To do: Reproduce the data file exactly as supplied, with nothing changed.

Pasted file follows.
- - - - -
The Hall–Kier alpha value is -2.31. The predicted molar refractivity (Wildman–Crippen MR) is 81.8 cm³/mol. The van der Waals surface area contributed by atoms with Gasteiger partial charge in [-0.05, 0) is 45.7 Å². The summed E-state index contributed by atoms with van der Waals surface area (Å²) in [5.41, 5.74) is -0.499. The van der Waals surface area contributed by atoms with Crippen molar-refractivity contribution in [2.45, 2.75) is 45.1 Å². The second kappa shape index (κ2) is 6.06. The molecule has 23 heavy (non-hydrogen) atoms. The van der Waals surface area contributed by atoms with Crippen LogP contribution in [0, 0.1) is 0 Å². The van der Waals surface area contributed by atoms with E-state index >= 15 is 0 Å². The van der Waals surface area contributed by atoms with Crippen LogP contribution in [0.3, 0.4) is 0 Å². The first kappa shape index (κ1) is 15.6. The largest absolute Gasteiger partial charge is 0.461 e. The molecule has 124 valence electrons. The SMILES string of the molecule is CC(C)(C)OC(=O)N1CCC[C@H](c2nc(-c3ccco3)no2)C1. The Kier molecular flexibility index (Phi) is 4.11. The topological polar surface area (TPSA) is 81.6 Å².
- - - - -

The Hall–Kier alpha value is -2.31. The predicted molar refractivity (Wildman–Crippen MR) is 81.8 cm³/mol. The van der Waals surface area contributed by atoms with Gasteiger partial charge in [-0.05, 0) is 45.7 Å². The summed E-state index contributed by atoms with van der Waals surface area (Å²) in [5.41, 5.74) is -0.499. The van der Waals surface area contributed by atoms with Crippen molar-refractivity contribution in [2.45, 2.75) is 45.1 Å². The second kappa shape index (κ2) is 6.06. The molecule has 23 heavy (non-hydrogen) atoms. The van der Waals surface area contributed by atoms with Crippen LogP contribution in [0, 0.1) is 0 Å². The van der Waals surface area contributed by atoms with E-state index >= 15 is 0 Å². The van der Waals surface area contributed by atoms with Crippen LogP contribution in [0.3, 0.4) is 0 Å². The first kappa shape index (κ1) is 15.6. The largest absolute Gasteiger partial charge is 0.461 e. The molecule has 124 valence electrons. The SMILES string of the molecule is CC(C)(C)OC(=O)N1CCC[C@H](c2nc(-c3ccco3)no2)C1. The Kier molecular flexibility index (Phi) is 4.11. The topological polar surface area (TPSA) is 81.6 Å².